Anomalous Right Coronary Artery Origin From Pulmonary Artery: ARCAPA Surgery
The authors present an extremely rare congenital heart disease that was operated on for a 2.5-year-old boy from the northeast of Brazil, who was born and still lives in an indigenous tribe. The clinical examination was normal; his family and tutors took him to the medical facility because he had an isolated syncope episode. There was no fatigue or chest pain. He was apparently healthy.
The electrocardiogram was normal, as was the chest roentgenogram. The echocardiogram showed an increased diameter of left coronary artery origin, besides the right one from the pulmonary trunk. The biventricular function was normal with moderately overloaded right chambers. The computed tomography angiogram on the axial view demonstrated mildly oversized right chambers, an enlarged ostium of the left coronary artery origin from the aorta, and the right coronary artery (RCA) arising from the anterior face of the pulmonary trunk (ARCAPA). The coronary angiogram showed the contrast medium injected into the left coronary artery crossing over into the right one through abundant collaterals draining straight into the pulmonary artery (PA).
The surgery was performed by a standard sternotomy; the pericardium was cut and pulled aside to the drapes. The procedure was done under mild hypothermic cardiopulmonary bypass (CPB, rectal temperature from 34°C to 36°C) using standard aortic and bicaval venous cannulations. Left heart decompression was achieved by a vent inserted into the left ventricle through the interatrial septum. The right atrium was widely opened to vent the right ventricle and PA. The RCA and the pulmonary-aorta window were freely dissected, a pretty small right ventricle outflow tract (RVOT) coronary artery was detached and ligated. An aortic cross-clamp was applied, and del Nido cardioplegia was infused. The initial dose was given into the aortic root and also into the right coronary ostium by opening the PA. A core temperature of 34°C was reached.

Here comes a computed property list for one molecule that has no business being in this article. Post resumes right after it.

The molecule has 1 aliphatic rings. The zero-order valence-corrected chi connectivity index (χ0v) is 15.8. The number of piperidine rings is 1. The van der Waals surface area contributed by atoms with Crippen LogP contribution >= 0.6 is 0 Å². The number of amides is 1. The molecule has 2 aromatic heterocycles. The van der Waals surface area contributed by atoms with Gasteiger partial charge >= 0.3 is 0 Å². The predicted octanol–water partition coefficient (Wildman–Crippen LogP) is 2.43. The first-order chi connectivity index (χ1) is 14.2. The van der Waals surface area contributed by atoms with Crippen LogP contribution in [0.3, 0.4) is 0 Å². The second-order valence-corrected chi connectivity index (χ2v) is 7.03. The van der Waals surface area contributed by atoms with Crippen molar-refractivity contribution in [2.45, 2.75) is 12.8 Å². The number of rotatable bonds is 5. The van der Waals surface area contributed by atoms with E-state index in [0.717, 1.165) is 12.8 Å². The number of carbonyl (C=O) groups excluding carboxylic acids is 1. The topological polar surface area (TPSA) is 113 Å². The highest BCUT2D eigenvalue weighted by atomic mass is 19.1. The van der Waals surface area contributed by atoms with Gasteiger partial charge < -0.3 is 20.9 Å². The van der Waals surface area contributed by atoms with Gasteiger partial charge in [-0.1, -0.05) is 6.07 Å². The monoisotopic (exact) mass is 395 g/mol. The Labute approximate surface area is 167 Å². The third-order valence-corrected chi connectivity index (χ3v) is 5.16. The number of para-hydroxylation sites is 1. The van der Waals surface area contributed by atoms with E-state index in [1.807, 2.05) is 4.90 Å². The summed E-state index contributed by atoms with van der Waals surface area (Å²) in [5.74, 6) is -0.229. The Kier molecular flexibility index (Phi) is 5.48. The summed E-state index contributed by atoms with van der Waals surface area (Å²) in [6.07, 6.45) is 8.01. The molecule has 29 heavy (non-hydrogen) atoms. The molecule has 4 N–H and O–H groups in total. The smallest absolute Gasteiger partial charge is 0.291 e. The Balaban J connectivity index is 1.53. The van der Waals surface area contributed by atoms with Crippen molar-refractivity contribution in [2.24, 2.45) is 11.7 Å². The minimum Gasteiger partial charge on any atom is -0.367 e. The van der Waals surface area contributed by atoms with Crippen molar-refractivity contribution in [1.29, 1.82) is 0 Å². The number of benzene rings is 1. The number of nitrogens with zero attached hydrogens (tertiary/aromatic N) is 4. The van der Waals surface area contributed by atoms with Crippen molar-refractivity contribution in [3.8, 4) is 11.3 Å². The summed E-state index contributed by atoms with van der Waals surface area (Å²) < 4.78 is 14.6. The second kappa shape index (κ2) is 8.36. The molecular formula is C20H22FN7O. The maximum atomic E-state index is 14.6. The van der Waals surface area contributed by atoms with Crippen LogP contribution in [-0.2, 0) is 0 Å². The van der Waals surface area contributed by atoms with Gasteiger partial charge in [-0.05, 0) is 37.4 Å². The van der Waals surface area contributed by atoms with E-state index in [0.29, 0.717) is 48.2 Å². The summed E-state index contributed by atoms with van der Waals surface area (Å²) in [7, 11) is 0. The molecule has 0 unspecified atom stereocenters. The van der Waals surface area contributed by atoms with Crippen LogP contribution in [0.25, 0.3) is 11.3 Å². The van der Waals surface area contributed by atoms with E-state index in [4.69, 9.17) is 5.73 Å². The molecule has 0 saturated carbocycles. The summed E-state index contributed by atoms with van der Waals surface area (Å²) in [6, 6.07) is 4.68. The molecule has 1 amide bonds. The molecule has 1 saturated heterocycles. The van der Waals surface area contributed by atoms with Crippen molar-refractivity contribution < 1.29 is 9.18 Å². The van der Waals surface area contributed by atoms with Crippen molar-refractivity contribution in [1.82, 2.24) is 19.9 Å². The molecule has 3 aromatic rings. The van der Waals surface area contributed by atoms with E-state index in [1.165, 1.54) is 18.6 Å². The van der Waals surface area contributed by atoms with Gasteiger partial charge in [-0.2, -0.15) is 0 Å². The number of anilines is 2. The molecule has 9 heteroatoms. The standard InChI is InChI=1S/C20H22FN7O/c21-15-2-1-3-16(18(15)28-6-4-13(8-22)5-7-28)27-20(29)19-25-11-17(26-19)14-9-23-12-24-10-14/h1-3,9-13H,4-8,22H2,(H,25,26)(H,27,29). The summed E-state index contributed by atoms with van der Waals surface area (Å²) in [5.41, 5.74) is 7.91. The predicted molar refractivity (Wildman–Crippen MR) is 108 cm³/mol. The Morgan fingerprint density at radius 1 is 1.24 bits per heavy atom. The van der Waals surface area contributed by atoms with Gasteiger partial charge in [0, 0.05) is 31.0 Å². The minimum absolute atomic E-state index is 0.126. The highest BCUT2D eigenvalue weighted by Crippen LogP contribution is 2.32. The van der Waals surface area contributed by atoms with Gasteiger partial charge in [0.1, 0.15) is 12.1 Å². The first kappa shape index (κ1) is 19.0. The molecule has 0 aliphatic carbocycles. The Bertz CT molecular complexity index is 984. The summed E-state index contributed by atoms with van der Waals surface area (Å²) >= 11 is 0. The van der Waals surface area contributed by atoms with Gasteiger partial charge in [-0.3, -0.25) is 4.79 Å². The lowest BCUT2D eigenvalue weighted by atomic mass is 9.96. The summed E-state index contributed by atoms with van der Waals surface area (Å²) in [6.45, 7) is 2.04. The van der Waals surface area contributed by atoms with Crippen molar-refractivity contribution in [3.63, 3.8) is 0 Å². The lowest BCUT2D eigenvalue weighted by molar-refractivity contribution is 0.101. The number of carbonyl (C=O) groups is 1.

The right coronary ostium was harvested with a large cuff. The pulmonary trunk was reconstructed with an autologous pericardial patch with a standard running suture of 6-0. The remnant patent ductus arteriosus was ligated and divided to accomplish a better mobilization of the PA. An average 5 mm orifice was made in ascending aorta. A tension-free suture between RCA and aorta was done using 7-0 polypropylene, taking usual care to avoid malrotation. The procedure was completed, and the patient weaned from CPB. The initial inotropic support protocol included milrinone (0.4) and epinephrine (0.1). The cross-clamp time was 55 minutes. The patient had an uneventful postoperative course and was discharged from the hospital on the fifth postoperative day.
Several surgical techniques have been proposed for dealing with anomalous left coronary artery arising from the pulmonary artery and, in the current surgical era, the establishment of a dual coronary arterial system is considered the gold standard. Given an anterior position of the ARCAPA, it facilitates to carry out direct reimplantation avoiding further extensive mobilization and even allowing a tension-free anastomosis.
Even though the patient is living in a remote indigenous area, his follow-up has been done on a regular basis. He is asymptomatic after six months, and the echocardiogram shows that the RCA flow and biventricular function are both normal.